There’s been a funnel cake fundraiser at a Blooming Grove football game, a pancake breakfast put on by the Blooming Grove Volunteer Fire Department, and a hamburger benefit done by Lonestar Cowboy Church. Grandmother Jamye Putman’s aunt and uncle put on a chili supper/auction, and her former boss Dr. Matthew Branch donated a rifle to be auctioned.
Schoolchildren from Dawson Elementary, where the boys formerly attended, as well as Blooming Grove, where they go now, were joined by Mildred Elementary School, where Jamye is the school nurse — to bring their Pennies for Jordan.
“The generosity of children ... the kids at Mildred don’t know Jordan,” Jamye said. “They give and give of their pennies and dollars and quarters, giving their ice cream money, the little ones are emptying their piggy banks. It is just wonderful to see that.
“You don’t realize how good people are until something like this happens ... then you’re overwhelmed with all the generosity and kindness. Just wonderful — we’re just speechless about it.”
Both boys have shown steers at the Navarro County Youth Expo with their 4-H club, older son Brindon Straw plays junior high football and basketball, while Jordan prefers basketball and his passion, baseball.
Jordan has begun to lose his hair, so his dad cut it very short. Hubert has promised to shave his head once Jordan’s hair is gone, and Amye went with a very short haircut just this week to show support for her son.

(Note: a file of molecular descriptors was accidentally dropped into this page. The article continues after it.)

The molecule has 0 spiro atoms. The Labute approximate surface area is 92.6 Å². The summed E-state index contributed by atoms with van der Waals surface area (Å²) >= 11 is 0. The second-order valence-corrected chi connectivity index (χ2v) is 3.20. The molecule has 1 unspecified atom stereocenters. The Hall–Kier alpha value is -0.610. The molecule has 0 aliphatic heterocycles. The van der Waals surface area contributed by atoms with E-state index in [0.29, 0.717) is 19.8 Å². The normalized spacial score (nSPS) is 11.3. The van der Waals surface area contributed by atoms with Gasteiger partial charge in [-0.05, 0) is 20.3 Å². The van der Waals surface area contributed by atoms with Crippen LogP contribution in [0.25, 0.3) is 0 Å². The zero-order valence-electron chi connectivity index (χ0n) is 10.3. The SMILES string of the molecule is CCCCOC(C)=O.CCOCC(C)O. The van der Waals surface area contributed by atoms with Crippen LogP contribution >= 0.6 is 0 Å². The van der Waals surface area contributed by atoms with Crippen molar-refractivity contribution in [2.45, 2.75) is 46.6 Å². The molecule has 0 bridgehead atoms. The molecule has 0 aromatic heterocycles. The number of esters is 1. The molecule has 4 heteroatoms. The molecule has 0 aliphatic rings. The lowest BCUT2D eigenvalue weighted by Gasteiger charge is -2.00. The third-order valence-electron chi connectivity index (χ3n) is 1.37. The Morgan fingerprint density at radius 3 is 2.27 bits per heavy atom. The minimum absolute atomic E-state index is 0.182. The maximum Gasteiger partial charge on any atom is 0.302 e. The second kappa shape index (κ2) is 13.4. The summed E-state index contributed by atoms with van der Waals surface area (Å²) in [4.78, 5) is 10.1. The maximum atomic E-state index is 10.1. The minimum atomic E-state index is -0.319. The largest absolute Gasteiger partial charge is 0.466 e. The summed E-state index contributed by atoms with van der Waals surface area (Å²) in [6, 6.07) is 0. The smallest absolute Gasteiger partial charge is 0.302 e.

Jordan’s spirits are fairly good. He knows he has cancer and has to take treatments for a good while, but he looks forward to being well so he can go back to school and play dodgeball. There are things he wants to do, and knows he can’t do them for now. Since his disease was diagnosed early, doctors are very optimistic about him returning to full health.
“It has been so overwhelming, the love and support from all the communities — Corsicana, Dawson, Blooming Grove, even Mildred — they’ve all poured out so much love and support, it’s unbelievable,” Amye said. “Prayers, love and support — we need that to continue, even if it seems like he’s getting better. He is going to be in this battle for several years.
“Please continue to pray for him, and for us.”
Friday, Nov. 2: At Dawson home football game, the 4-H will sell BBQ sandwiches, part of the proceeds will go to Jordan.
Saturday, Nov. 3: 10 a.m. to 2 p.m., Bake Sale at the Tiger Tote in Dawson, all proceeds will go to Jordan.
Saturday, Nov. 10: 6 p.m., Benefit Football Game at Dawson Football Field, Navarro Logos Lobos -vs- Tri-County Trojans, all proceeds will go to Jordan.
Also: Still selling Just Luv 4 Jordan wristbands, and still have a few Team Jordan t-shirts for sale.
On Facebook: Search “Just Luv 4 Jordan” and “like” his page!
Donations: A fund is set up at Prosperity Bank of Blooming Grove, in the name “Jordan Dechaume Fund.”